Our Oaxaca stay included a chance to experience the preparation of some traditional dishes like mole, tamales and tlayudas alongside some mezcal tasting – Oaxaca is said to be the birthplace of Mezcal, a delicious, smokey spirit made from agave. It’s like tequila’s big brother. We also had a go at trying to make our own corn tortillas, and trust me, it’s not as easy as it looks.
Our next port of call was the chilled out surfer town of Puerto Escondido. There was a noticeable rise in temperature arriving in Puerto Escondido after our days traveling from Mexico City to Oaxaca. During our two days here, some of our group opted for surf lessons or yoga classes, but it was also an ideal place to find a great coffee shop. I hung out at Elephant Garden — a very relaxed cafe about a two-minute walk from our accommodation.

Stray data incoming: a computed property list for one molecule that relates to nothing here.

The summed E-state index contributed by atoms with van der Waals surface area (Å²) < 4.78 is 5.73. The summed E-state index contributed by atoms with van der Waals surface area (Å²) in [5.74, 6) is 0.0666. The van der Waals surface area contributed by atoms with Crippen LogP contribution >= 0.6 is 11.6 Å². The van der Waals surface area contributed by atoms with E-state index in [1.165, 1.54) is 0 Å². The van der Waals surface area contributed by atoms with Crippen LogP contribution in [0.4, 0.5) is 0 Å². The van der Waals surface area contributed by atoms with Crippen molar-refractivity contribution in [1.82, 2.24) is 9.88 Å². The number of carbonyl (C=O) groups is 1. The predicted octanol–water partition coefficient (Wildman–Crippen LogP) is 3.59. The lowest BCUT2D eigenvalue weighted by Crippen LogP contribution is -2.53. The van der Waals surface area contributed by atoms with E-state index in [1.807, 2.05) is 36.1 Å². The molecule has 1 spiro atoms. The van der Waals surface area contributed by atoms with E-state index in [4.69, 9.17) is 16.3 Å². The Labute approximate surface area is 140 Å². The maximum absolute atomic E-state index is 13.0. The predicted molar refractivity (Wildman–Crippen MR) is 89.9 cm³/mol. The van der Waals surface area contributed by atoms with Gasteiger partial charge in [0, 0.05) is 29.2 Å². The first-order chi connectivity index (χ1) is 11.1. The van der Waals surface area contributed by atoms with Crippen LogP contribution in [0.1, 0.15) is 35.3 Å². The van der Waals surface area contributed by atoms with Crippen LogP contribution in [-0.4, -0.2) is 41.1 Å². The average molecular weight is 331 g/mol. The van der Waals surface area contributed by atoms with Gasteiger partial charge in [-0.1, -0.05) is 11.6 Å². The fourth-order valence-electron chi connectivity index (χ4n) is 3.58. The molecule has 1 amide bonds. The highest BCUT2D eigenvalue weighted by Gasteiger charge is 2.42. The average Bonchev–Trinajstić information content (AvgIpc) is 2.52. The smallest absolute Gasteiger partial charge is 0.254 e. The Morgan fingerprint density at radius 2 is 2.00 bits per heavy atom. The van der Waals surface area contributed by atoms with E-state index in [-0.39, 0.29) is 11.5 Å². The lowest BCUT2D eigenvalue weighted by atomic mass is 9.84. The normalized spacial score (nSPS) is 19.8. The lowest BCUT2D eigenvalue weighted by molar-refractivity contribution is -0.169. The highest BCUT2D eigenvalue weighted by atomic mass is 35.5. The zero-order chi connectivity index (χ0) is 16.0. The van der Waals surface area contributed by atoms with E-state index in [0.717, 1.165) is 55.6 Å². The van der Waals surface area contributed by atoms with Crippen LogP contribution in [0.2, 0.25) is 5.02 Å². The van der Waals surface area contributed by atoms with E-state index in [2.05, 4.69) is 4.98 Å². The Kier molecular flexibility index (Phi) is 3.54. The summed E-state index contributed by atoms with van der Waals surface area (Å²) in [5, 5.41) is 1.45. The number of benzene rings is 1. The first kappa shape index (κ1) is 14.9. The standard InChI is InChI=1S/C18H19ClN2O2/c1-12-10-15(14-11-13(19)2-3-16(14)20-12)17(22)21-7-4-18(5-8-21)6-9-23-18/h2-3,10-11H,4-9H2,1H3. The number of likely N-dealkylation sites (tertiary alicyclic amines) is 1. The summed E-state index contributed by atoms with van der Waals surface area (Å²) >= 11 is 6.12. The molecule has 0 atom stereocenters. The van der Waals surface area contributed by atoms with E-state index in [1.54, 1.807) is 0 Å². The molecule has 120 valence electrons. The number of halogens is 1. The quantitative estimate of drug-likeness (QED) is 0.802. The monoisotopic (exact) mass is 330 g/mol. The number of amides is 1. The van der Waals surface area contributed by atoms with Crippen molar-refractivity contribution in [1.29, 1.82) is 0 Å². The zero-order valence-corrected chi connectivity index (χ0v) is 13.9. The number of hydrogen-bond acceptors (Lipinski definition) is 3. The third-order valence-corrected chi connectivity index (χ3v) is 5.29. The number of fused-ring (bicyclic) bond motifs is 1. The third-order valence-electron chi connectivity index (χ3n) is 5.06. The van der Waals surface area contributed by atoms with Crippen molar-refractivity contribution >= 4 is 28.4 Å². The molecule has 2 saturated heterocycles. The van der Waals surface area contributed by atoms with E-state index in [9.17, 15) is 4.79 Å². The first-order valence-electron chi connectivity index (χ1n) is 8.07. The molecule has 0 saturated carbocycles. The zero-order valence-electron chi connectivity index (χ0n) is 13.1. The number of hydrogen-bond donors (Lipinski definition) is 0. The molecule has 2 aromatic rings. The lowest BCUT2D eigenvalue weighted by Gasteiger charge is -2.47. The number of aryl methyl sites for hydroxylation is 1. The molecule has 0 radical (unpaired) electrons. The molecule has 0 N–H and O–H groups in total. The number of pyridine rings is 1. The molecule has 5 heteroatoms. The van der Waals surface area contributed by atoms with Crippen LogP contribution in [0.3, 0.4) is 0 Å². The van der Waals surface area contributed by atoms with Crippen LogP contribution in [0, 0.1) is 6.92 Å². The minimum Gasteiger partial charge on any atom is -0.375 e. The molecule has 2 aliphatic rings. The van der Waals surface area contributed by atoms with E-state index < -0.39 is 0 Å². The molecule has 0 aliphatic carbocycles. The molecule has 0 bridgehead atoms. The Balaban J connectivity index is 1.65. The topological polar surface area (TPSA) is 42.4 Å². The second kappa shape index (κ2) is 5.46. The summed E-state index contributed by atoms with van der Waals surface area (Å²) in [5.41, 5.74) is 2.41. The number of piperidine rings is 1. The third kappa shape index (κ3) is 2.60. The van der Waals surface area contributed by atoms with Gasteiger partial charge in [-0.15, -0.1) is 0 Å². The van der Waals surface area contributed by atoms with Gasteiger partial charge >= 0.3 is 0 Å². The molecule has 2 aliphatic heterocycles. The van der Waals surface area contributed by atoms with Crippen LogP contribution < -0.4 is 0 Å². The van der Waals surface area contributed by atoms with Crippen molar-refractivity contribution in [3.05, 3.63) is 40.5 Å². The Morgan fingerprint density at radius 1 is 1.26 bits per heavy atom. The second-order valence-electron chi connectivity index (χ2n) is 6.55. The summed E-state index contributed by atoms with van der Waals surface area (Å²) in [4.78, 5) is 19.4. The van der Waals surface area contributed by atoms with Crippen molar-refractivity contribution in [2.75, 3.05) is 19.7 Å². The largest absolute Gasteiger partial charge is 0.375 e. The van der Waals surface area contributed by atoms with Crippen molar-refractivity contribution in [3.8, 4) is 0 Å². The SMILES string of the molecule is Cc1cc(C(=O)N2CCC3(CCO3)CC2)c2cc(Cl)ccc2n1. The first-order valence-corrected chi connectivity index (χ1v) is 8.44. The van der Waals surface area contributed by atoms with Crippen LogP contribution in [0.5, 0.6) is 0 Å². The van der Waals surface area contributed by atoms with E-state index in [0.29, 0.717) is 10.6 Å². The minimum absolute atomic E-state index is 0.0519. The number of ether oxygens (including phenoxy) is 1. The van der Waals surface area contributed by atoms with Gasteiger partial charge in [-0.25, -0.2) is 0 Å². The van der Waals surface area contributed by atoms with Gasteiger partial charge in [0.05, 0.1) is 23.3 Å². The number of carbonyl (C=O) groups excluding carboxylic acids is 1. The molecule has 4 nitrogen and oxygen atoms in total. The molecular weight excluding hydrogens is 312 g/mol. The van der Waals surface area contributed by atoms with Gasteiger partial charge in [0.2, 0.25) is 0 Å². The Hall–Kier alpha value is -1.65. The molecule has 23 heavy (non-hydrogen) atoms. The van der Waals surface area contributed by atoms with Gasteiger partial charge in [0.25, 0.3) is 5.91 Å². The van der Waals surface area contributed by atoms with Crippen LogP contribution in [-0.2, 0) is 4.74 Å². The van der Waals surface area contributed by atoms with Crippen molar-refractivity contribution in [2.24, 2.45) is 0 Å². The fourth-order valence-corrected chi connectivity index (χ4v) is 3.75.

After a couple of days spent along Mexico’s Pacific beach coast line, we were off again on a flight to Merida in the Yucatan region where we would see the first of many cenotes included in the tour. Mexico is famous for its incredible, swimmable sinkholes or ‘cenotes’, they’re formed after a ceiling has collapsed in a cave and are filled with exceptionally clear, fresh water.
They can be found dotted all over Mexico, but Yucatan has some of the best as this is where two of the longest underground water systems in the world can be found. The collapsed cave ceilings allow access to this amazing crystal clear underground water system. Cenotes were a major feature in Mayan worship as they were considered the portals to the underworld.
There were several opportunities for a cenote swim on ‘The Most Mexico’ trip. First up was a visit to the cenotes in Cenotes de Santa Barbara, just a short drive from the town of Merida. Here, you take a bicycle and cycle between three stunning cenotes, Cenote Cascabel, Cenote Chacksikín and Cenote Xooc’. They each have incredible aquamarine, blue water — perfect for swimming in while surrounded by ancient stalactite and stalagmite formations. If swimming in a cenote isn’t on your bucket list, it should be!